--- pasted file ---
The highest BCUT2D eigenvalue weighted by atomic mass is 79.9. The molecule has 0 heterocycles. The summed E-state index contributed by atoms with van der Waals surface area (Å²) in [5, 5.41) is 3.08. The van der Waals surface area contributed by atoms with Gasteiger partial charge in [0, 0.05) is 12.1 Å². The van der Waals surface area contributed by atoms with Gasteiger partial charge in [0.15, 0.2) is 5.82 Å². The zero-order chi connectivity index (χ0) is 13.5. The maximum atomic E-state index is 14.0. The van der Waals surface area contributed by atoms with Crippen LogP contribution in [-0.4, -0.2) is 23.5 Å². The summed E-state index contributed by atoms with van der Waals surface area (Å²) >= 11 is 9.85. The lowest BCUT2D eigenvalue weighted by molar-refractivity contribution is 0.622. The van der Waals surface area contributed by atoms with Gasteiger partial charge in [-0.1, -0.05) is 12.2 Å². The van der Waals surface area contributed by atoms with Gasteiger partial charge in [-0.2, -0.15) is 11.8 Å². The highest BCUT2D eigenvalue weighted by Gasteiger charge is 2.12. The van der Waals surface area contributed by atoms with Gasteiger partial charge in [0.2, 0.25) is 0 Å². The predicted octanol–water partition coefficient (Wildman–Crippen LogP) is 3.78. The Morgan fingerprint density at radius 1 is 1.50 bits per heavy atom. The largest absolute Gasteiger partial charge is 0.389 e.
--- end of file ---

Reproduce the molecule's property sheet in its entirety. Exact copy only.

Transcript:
The highest BCUT2D eigenvalue weighted by atomic mass is 79.9. The molecule has 0 heterocycles. The summed E-state index contributed by atoms with van der Waals surface area (Å²) in [5, 5.41) is 3.08. The van der Waals surface area contributed by atoms with Gasteiger partial charge in [0, 0.05) is 12.1 Å². The van der Waals surface area contributed by atoms with Gasteiger partial charge in [0.15, 0.2) is 5.82 Å². The zero-order chi connectivity index (χ0) is 13.5. The maximum atomic E-state index is 14.0. The van der Waals surface area contributed by atoms with Crippen LogP contribution in [-0.4, -0.2) is 23.5 Å². The summed E-state index contributed by atoms with van der Waals surface area (Å²) >= 11 is 9.85. The lowest BCUT2D eigenvalue weighted by molar-refractivity contribution is 0.622. The van der Waals surface area contributed by atoms with Gasteiger partial charge in [-0.1, -0.05) is 12.2 Å². The van der Waals surface area contributed by atoms with Gasteiger partial charge in [-0.2, -0.15) is 11.8 Å². The highest BCUT2D eigenvalue weighted by Gasteiger charge is 2.12. The van der Waals surface area contributed by atoms with Gasteiger partial charge in [0.2, 0.25) is 0 Å². The predicted octanol–water partition coefficient (Wildman–Crippen LogP) is 3.78. The Morgan fingerprint density at radius 1 is 1.50 bits per heavy atom. The largest absolute Gasteiger partial charge is 0.389 e.